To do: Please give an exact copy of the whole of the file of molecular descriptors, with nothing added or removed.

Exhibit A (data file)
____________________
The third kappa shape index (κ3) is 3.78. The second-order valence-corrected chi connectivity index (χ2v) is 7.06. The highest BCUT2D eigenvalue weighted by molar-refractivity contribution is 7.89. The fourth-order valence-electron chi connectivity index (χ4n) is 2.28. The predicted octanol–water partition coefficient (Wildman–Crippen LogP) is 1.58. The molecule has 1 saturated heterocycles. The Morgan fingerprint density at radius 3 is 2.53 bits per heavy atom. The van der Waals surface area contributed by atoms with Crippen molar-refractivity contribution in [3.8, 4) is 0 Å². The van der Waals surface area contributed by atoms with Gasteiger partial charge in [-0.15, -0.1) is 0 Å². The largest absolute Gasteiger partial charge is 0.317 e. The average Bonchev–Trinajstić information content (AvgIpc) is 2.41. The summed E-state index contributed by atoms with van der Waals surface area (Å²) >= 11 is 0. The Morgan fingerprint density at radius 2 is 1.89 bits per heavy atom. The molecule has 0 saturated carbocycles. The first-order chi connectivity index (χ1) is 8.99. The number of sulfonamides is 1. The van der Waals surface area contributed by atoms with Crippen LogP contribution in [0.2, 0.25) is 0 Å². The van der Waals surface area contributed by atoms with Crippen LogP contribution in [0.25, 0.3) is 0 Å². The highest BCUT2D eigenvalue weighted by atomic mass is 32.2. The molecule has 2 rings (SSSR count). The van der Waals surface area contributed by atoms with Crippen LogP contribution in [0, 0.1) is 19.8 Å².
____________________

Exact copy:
The third kappa shape index (κ3) is 3.78. The second-order valence-corrected chi connectivity index (χ2v) is 7.06. The highest BCUT2D eigenvalue weighted by molar-refractivity contribution is 7.89. The fourth-order valence-electron chi connectivity index (χ4n) is 2.28. The predicted octanol–water partition coefficient (Wildman–Crippen LogP) is 1.58. The molecule has 1 saturated heterocycles. The Morgan fingerprint density at radius 3 is 2.53 bits per heavy atom. The van der Waals surface area contributed by atoms with Crippen molar-refractivity contribution in [3.8, 4) is 0 Å². The van der Waals surface area contributed by atoms with Gasteiger partial charge in [-0.15, -0.1) is 0 Å². The largest absolute Gasteiger partial charge is 0.317 e. The average Bonchev–Trinajstić information content (AvgIpc) is 2.41. The summed E-state index contributed by atoms with van der Waals surface area (Å²) >= 11 is 0. The Morgan fingerprint density at radius 2 is 1.89 bits per heavy atom. The molecule has 0 saturated carbocycles. The first-order chi connectivity index (χ1) is 8.99. The number of sulfonamides is 1. The van der Waals surface area contributed by atoms with Crippen LogP contribution in [0.2, 0.25) is 0 Å². The van der Waals surface area contributed by atoms with Crippen LogP contribution in [0.25, 0.3) is 0 Å². The highest BCUT2D eigenvalue weighted by atomic mass is 32.2. The molecule has 2 rings (SSSR count). The van der Waals surface area contributed by atoms with Crippen LogP contribution in [0, 0.1) is 19.8 Å².